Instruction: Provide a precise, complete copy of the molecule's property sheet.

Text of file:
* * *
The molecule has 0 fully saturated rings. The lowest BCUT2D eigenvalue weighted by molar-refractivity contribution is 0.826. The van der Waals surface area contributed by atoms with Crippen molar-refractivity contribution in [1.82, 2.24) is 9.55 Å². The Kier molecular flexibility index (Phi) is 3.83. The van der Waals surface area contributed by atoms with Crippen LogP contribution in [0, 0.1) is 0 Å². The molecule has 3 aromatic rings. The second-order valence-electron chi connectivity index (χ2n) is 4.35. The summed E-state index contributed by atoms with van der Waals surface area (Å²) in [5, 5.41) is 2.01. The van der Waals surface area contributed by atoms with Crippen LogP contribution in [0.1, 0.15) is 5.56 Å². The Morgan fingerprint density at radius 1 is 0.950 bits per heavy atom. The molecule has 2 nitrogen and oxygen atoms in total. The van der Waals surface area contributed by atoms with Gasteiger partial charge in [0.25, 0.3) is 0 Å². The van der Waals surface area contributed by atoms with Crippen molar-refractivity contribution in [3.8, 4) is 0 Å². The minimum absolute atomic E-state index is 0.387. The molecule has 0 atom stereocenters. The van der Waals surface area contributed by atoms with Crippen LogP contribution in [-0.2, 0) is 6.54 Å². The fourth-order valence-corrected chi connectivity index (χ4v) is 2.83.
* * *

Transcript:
The molecule has 0 fully saturated rings. The lowest BCUT2D eigenvalue weighted by molar-refractivity contribution is 0.826. The van der Waals surface area contributed by atoms with Crippen molar-refractivity contribution in [1.82, 2.24) is 9.55 Å². The Kier molecular flexibility index (Phi) is 3.83. The van der Waals surface area contributed by atoms with Crippen LogP contribution in [0, 0.1) is 0 Å². The molecule has 3 aromatic rings. The second-order valence-electron chi connectivity index (χ2n) is 4.35. The summed E-state index contributed by atoms with van der Waals surface area (Å²) in [5, 5.41) is 2.01. The van der Waals surface area contributed by atoms with Crippen LogP contribution in [0.1, 0.15) is 5.56 Å². The Morgan fingerprint density at radius 1 is 0.950 bits per heavy atom. The molecule has 2 nitrogen and oxygen atoms in total. The van der Waals surface area contributed by atoms with Gasteiger partial charge in [0.25, 0.3) is 0 Å². The van der Waals surface area contributed by atoms with Crippen molar-refractivity contribution in [3.8, 4) is 0 Å². The minimum absolute atomic E-state index is 0.387. The molecule has 0 atom stereocenters. The van der Waals surface area contributed by atoms with Crippen LogP contribution in [-0.2, 0) is 6.54 Å². The fourth-order valence-corrected chi connectivity index (χ4v) is 2.83.